EasyJet ceased operating from the airport on 5 January 2010.[16] However, it was announced on 13 April 2011 that Bmibaby would close its Manchester and Cardiff bases, moving an additional service to East Midlands Airport with increased frequencies and new routes for summer 2012. It was announced only just over a year later, on 3 May 2012, that Bmibaby would close down and cease all operations in September 2012, with a number of services being dropped from June. The parent company, International Airlines Group, cited heavy losses and the failure to find a suitable buyer as the reasons for the decision.[17] In light of the announcement, Flybe and Monarch Airlines announced they would establish a base at the airport, and low-cost airline Jet2.com confirmed they would also expand their operations from the airport, with new routes and an additional aircraft from summer 2013. From 2015, the airport announced jet2.com would base a seventh aircraft at East Midlands Airport in the summer period. Monarch Airlines shut down its base at East Midlands as well by spring 2015.[citation needed] Ryanair expanded its East Midlands base with a series of new routes and frequency increases on existing routes. It now serves the airport with 9 based aircraft, 41 destinations, over 320 weekly flights and roughly 2.3 million passengers a year[citation needed], making it the largest airline at the airport, accounting for about 50% of passenger traffic, with East Midlands now being Ryanair's third-largest UK airport, after London–Stansted and Manchester, both now also owned by MAG.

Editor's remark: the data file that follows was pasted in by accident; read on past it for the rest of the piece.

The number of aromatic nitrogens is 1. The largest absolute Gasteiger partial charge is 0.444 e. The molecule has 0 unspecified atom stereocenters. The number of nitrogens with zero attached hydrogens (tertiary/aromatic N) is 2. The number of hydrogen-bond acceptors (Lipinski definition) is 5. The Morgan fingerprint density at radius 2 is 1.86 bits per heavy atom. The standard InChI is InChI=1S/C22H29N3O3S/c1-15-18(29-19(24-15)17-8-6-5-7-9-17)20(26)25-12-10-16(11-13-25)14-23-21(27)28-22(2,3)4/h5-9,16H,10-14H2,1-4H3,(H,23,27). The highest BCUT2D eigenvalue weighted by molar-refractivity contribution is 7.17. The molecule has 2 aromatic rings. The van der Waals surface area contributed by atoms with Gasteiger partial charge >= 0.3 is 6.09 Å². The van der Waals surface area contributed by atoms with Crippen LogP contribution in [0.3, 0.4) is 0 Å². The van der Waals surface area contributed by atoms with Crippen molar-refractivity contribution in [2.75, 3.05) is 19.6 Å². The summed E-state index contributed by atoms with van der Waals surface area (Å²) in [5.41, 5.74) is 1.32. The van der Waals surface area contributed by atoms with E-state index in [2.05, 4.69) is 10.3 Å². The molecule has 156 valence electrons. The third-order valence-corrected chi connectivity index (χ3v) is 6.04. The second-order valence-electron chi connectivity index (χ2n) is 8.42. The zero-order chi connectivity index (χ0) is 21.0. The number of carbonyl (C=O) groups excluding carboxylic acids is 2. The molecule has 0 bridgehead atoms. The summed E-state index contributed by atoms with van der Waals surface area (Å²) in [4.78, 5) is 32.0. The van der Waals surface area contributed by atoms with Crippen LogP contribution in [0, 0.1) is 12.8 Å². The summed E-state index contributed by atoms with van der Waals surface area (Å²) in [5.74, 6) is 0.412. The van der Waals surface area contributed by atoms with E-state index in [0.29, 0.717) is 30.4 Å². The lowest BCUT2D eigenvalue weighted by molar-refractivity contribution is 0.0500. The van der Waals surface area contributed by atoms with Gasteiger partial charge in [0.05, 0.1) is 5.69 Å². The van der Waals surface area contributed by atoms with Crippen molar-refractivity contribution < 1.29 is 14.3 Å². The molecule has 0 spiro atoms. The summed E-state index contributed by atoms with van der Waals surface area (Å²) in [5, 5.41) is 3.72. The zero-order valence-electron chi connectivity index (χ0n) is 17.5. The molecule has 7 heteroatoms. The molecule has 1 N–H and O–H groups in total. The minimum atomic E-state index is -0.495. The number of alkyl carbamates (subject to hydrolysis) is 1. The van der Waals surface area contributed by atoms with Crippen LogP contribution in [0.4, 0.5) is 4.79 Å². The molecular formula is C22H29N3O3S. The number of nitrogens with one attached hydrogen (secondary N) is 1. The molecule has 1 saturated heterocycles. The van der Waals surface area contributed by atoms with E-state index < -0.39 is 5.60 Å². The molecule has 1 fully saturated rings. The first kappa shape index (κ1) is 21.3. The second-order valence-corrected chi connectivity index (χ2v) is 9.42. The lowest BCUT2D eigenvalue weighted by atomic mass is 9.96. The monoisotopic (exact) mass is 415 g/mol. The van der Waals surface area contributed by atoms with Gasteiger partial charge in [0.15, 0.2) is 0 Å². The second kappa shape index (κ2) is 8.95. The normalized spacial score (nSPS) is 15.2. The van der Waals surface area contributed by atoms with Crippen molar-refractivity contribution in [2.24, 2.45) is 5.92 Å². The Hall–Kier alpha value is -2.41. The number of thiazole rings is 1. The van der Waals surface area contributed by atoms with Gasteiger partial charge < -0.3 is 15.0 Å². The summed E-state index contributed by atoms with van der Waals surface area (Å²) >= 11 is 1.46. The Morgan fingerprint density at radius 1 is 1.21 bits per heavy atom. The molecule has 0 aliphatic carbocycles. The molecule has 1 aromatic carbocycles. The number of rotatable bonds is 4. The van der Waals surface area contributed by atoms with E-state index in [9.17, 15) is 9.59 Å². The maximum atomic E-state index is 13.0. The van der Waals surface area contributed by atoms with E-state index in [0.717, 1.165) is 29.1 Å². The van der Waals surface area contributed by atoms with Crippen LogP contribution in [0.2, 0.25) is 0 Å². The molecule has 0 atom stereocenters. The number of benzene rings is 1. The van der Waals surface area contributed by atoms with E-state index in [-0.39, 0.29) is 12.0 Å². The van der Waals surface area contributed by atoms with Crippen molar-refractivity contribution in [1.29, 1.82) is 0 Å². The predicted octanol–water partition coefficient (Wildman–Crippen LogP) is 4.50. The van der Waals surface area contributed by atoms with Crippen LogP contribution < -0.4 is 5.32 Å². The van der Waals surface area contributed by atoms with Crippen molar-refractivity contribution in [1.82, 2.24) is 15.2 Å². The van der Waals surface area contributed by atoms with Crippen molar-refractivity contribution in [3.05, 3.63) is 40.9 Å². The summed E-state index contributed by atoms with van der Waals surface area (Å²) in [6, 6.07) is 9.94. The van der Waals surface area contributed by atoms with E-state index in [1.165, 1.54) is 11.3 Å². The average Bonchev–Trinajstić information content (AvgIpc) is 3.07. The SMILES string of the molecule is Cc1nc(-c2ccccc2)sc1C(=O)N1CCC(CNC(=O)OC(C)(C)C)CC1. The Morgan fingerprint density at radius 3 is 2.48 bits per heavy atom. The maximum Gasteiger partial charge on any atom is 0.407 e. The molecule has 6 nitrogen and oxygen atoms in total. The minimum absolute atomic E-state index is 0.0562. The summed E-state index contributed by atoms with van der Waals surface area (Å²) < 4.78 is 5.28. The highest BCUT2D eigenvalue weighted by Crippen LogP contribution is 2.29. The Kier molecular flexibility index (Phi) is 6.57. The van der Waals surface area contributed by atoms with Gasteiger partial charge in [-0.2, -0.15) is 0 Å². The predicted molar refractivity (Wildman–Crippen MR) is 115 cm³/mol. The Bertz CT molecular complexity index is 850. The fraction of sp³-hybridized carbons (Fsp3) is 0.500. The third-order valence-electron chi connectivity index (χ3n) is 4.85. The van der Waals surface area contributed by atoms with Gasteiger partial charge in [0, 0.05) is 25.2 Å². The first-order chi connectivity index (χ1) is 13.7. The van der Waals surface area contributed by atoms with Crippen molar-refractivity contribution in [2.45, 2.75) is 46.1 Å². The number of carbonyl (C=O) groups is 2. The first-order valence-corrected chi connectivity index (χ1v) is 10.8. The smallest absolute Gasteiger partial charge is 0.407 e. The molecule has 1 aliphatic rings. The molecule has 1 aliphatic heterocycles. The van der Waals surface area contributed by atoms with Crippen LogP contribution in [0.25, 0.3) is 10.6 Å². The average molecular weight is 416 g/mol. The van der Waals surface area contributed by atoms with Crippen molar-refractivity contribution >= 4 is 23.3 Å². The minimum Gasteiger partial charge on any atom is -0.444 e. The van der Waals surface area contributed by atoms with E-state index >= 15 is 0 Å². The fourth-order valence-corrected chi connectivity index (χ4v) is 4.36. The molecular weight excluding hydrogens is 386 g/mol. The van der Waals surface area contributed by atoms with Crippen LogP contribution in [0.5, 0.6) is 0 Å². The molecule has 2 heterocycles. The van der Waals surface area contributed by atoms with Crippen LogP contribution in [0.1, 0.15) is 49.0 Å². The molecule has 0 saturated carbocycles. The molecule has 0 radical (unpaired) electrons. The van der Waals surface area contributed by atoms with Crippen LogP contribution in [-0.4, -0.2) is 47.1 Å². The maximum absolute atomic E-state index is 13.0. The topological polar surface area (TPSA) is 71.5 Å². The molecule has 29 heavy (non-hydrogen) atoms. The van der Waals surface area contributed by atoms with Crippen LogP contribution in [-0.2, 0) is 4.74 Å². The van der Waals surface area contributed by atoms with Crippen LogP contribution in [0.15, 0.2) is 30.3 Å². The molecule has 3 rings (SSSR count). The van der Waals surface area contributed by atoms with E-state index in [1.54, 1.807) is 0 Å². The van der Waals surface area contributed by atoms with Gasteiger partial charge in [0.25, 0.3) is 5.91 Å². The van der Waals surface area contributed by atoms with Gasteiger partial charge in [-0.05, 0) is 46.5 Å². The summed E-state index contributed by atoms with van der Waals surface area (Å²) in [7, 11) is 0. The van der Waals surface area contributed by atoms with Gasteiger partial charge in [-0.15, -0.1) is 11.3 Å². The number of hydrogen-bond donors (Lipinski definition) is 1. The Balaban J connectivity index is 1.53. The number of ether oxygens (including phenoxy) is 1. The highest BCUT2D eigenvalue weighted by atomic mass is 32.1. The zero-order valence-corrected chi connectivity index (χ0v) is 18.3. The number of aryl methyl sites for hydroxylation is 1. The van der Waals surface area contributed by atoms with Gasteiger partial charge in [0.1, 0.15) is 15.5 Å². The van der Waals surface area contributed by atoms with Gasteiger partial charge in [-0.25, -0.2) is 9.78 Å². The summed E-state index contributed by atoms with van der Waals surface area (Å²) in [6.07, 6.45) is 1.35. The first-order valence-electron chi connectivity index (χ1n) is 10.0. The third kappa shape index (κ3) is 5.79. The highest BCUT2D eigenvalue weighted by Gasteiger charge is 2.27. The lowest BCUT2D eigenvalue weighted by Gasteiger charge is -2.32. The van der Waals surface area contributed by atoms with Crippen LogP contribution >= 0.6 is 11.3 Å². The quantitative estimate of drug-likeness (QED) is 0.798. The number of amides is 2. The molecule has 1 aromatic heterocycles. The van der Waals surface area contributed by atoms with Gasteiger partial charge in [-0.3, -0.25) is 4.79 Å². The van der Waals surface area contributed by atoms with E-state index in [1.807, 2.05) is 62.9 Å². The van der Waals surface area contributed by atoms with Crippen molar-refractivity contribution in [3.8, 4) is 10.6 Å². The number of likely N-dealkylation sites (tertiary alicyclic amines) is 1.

In 2016 Heathrow handled 1.54 million tonnes of freight and mail, compared with 300,100 tonnes at East Midlands.[4] DHL Aviation have a large purpose-built facility at EMA, and courier companies United Parcel Service (UPS) and TNT use the airport as a base to import and export freight.